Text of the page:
The Abortion (Northern Ireland) Regulation 2020

by | Apr 1, 2020

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About Jane Rooney and Sheelagh McGuinness

Jane Rooney is a Lecturer in Law at the University of Bristol

On 31 March 2020, The Abortion (Northern Ireland) Regulations 2020 came into force. This is a landmark for the protection of reproductive rights in Northern Ireland. This blog provides a brief overview of the regulations and highlights some areas of on-going concern.

On 22 October 2019, Westminster voted through, by a majority of 327 to 64 votes the Northern Ireland (Executive Formation etc) Act 2019 (NIEFA). Section 9 repealed sections 58 and 59 of the Offences Against the Person Act 1861 (the OAPA) effectively decriminalising abortion before viability in Northern Ireland. The NIEFA also required ‘the recommendations in paragraphs 85 and 86 of the (Convention on the Elimination of All Forms of Discrimination Against Women (CEDAW)) report’ which arose following an inquiry into abortion in Northern Ireland, be implemented.

The Law 

Under the new regulations, in no circumstances can the pregnant woman be held criminally liable for having an abortion (regulation 11(2)(a)).[1] Regulations 9(6) and 10(4) provide for an offence where someone “intentionally contravenes” the rules on certification and notification. Part 6 details an offence of ‘unlawful termination’ which may apply to medical professionals (subject to the defence they acted in ‘good faith’) and 3rd parties.

Regulation 3 allows for abortion without conditionality provided the pregnancy has not exceeded 12 weeks gestation. Abortion is permitted where a pregnancy has not exceeded 24-weeks gestation when two registered medical professionals are of the opinion that continuance of pregnancy involves a risk greater to the physical or mental health of the pregnant woman greater if the pregnancy were terminated (regulation 4). Regulation 5 allows for terminations with no gestational limits in cases of necessity, i.e. where it is “immediately necessary to save the life, or to prevent grave permanent injury to the physical or mental health, of the pregnant woman”. Regulation 6  allows for abortion with no gestational limit where:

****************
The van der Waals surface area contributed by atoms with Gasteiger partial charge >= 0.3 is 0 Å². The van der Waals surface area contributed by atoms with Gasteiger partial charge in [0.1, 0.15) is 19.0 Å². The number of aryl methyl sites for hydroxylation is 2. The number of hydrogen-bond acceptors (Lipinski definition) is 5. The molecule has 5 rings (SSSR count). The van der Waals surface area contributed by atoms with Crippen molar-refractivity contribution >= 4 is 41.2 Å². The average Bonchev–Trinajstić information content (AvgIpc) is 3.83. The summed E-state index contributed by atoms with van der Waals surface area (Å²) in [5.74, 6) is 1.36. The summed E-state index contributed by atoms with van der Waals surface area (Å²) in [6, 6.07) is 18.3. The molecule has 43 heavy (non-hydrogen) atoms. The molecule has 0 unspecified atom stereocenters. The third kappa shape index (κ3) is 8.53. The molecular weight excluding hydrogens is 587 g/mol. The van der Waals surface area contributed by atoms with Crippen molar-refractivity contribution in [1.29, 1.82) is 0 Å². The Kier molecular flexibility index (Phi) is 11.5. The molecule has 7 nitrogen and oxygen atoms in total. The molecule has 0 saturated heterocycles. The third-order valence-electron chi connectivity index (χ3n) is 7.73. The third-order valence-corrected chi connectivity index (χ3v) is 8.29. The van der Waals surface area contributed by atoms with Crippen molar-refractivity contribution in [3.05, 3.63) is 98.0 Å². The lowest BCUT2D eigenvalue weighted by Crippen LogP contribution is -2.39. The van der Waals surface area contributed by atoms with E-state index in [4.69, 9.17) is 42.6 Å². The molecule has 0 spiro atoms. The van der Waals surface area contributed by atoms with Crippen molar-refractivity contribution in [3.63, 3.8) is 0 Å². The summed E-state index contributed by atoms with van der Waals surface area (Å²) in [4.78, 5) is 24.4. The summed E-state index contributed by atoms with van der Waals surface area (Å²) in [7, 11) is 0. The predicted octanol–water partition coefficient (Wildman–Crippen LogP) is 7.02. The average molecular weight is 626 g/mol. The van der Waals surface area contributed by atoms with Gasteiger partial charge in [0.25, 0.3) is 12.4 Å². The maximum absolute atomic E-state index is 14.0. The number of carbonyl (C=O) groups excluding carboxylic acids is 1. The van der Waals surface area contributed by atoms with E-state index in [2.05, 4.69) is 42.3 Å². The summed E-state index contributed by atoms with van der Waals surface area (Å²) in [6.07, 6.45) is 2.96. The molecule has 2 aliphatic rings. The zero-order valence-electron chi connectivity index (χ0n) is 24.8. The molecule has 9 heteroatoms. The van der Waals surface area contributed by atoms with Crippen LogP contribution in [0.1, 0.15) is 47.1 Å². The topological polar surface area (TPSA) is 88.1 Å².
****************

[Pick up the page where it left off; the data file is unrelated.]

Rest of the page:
(a) the termination is necessary to prevent grave permanent injury to the physical or mental health of the pregnant woman; or

(b) the continuance of the pregnancy would involve risk to the life of the pregnant woman which is greater than if the pregnancy were terminated.

Regulation 7 permits abortion in case of “severe fetal impairment or fatal foetal abnormality”. Regulation 12 stipulates that a medical professional is not under a duty to participate in treatment when they conscientiously object. However, conscientious objection is not permitted when the treatment is necessary to save the life, or to prevent grave permanent injury to the physical or mental health of a pregnant woman (regulation 12(3)).

Comment

Abortion provision in cases of threat to physycial or mental health of pregnant women: Para 85 (b)(i) of the CEDAW report on abortion in Northern Ireland requires that the UK ensure legislation is put in place for provision of abortion where there is a “[t]hreat to the pregnant woman’s physical or mental health, without conditionality of ‘long-term or permanent’ effects. Arguably the condition of ‘grave permanent injury’ on abortions after 24-weeks goes against this stipulation in the CEDAW report/NIEFA. However, the Explanatory Memorandum suggests that regulations 3-5 are sufficient to discharge CEDAW’s requirement.

Conscientious objection: it is unfortunate that the regulations do not enshrine an obligation on objecting professionals to refer which the CEDAW Committee has held forms part of the UK’s obligations.

Limitation of telemedicine: the regulations are to be commended for the clear statement that women must be allowed to take misoprostol, the second medication used in early medical abortion (EMA), at home (regulation 8(1)(d)). However, places where women may take mifepristone, the first medication used in EMA, is limited (regulation 8(2)(b)). This limitation effectively rules out ‘telemedicine’, online or phone consultation, followed by both sets of pills being posted to the woman. This restriction is particularly controversial given that the regulations will be implemented amidst the global COVID-19 pandemic.

Conclusion 

The regulations represent the culmination of decades of activism across grassroots organisations, medical organisations, legal representatives, and political actors. It is an historical moment for reproductive rights in Northern Ireland and the UK.

A longer blog on these issues can be found at Dr Sheelagh McGuinness and Dr Jane M Rooney, ‘A Legal Landmark in Reproductive Rights: Abortion (Northern Ireland) Regulations: Provision of Abortion Services’, Bristol Law School Blog, 1 April 2020.

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